HC Deb 19 July 1982 vol 28 cc13-4
12. Mr. Alton

asked the Minister for Trade whether, in view of the level of audio and video piracy, he will seek to amend the Copyright Act 1956.

Mr. Sproat

Audio piracy is in fact very low in the United Kingdom. Industry figures put it at under 5 per cent. of the market, due to the effective application of the existing civil remedies under the Copyright Act 1956 by the record industry. However, the Government are very concerned at the growth of video piracy. Although the civil remedies can also be very effective against video piracy, as recent cases have shown, the Government are looking closely at the possibility of increasing the maximum penalties on the criminal side.

Mr. Alton

I thank the Minister for that reply and the earlier replies that he gave on the Green Paper. Can he say how long it will be before he is likely to come to the House with recommendations to change the law?

Mr. Sproat

No, Sir, I cannot do that, but I assure the hon. Gentleman that it will be as soon as possible. As soon as the memorandum which we are awaiting from the European Commission is before us, we shall take matters forward as rapidly as possible.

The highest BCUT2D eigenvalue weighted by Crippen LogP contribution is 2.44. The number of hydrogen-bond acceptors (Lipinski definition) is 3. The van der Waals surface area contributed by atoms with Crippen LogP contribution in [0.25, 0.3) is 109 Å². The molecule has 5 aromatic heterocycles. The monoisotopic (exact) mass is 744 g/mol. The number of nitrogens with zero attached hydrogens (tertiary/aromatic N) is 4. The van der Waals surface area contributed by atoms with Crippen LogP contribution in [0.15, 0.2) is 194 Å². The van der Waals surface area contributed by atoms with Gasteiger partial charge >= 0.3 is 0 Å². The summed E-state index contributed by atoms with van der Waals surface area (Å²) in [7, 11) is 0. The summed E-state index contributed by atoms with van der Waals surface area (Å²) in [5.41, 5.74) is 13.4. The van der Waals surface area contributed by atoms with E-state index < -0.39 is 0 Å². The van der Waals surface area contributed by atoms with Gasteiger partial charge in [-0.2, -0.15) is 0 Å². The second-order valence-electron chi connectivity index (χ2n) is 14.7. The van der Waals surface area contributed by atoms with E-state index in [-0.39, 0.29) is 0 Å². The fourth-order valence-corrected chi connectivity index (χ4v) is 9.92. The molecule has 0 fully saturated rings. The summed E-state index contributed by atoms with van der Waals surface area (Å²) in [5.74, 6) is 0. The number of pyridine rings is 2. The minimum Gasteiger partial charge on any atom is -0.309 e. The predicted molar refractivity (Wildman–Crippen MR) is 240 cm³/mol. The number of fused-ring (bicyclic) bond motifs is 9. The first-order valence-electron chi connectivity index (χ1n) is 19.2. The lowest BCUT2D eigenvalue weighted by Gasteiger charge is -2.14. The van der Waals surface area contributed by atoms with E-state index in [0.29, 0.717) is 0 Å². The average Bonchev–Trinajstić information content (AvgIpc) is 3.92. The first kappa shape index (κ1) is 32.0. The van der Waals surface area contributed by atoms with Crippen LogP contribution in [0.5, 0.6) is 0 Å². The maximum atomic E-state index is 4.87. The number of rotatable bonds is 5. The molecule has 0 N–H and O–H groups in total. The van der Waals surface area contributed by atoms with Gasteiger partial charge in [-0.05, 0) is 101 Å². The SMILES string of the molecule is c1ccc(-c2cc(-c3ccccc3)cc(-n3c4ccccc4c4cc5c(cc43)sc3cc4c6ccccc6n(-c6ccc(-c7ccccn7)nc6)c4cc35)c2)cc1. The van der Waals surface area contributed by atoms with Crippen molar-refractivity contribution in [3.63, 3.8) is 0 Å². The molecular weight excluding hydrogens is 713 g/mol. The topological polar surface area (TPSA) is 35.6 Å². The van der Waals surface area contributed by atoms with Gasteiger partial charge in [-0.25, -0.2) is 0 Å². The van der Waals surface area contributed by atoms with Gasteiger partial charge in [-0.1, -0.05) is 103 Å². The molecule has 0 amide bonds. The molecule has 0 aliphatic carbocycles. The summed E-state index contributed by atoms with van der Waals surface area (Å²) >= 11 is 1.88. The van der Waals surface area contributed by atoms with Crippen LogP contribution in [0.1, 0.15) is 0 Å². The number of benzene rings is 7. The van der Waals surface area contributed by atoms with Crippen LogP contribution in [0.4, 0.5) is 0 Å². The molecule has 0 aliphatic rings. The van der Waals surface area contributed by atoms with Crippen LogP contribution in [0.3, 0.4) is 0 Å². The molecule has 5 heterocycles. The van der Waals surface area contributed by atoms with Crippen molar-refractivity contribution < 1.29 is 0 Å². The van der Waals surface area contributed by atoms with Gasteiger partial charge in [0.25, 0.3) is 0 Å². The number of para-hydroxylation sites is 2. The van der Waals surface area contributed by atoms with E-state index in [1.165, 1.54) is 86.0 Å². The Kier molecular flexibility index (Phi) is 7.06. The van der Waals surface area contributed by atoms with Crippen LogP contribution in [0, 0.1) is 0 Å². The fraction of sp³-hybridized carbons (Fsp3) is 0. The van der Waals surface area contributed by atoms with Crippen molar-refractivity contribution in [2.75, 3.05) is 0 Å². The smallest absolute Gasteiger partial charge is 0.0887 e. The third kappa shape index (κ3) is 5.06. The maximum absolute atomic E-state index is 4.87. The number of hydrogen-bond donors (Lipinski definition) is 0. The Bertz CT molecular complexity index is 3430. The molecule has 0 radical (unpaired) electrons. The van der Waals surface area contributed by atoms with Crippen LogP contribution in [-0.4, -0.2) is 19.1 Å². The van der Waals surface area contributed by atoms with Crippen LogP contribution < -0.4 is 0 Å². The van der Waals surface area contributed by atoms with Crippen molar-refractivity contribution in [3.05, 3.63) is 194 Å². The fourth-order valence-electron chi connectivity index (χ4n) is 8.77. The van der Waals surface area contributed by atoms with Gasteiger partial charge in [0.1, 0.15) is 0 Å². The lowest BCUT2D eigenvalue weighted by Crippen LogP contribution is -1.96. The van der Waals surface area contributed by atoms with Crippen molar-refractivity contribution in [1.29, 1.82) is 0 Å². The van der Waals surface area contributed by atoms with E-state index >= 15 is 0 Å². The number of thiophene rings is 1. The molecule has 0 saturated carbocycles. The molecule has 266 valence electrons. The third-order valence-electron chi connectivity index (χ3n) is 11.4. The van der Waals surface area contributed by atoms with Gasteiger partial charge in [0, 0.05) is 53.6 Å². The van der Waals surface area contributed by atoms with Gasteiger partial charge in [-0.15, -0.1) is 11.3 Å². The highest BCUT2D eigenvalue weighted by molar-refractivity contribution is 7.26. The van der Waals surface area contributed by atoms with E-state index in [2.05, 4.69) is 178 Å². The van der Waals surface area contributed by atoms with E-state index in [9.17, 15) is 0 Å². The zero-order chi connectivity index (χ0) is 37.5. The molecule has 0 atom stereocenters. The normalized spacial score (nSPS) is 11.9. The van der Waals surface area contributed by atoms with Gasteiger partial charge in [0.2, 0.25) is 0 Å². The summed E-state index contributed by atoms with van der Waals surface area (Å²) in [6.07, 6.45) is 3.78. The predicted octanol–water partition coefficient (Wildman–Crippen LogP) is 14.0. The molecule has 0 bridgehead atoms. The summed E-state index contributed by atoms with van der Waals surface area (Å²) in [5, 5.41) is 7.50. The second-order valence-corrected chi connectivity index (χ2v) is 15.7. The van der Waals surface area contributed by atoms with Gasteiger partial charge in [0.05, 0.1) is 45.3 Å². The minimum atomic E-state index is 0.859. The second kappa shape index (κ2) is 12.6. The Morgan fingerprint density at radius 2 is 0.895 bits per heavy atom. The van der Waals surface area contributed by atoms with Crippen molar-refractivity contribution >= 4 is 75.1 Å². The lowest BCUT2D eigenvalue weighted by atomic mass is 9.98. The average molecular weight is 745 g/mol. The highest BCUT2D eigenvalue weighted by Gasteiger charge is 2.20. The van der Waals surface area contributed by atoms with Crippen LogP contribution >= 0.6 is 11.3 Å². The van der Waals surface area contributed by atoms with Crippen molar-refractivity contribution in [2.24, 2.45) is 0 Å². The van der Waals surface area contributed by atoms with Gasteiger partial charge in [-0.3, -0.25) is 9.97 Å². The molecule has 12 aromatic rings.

Mr. Gorst

My hon. Friend's assurances of discussions and consideration are welcome. Does he agree that it is essential that amendments to the Copyright Act should be made, or there will be dire consequences for the recording industry?

Mr. Sproat

Indeed, and, as I think I made clear in the House when I replied to the debate that was initiated by my hon. Friend the Member for Uxbridge (Mr. Shersby) recently, we are well aware of that matter and not rule out any interim measures.

Mr. John Fraser

Does the Under-Secretary recognise that waiting for Europe to do things has proved disastrous in many aspects of trade—for example, doorstep selling? If legislation is needed, will he confirm that we will legislate for our own best interests without waiting for Europe?

Mr. Sproat

Yes, Sir, if necessary.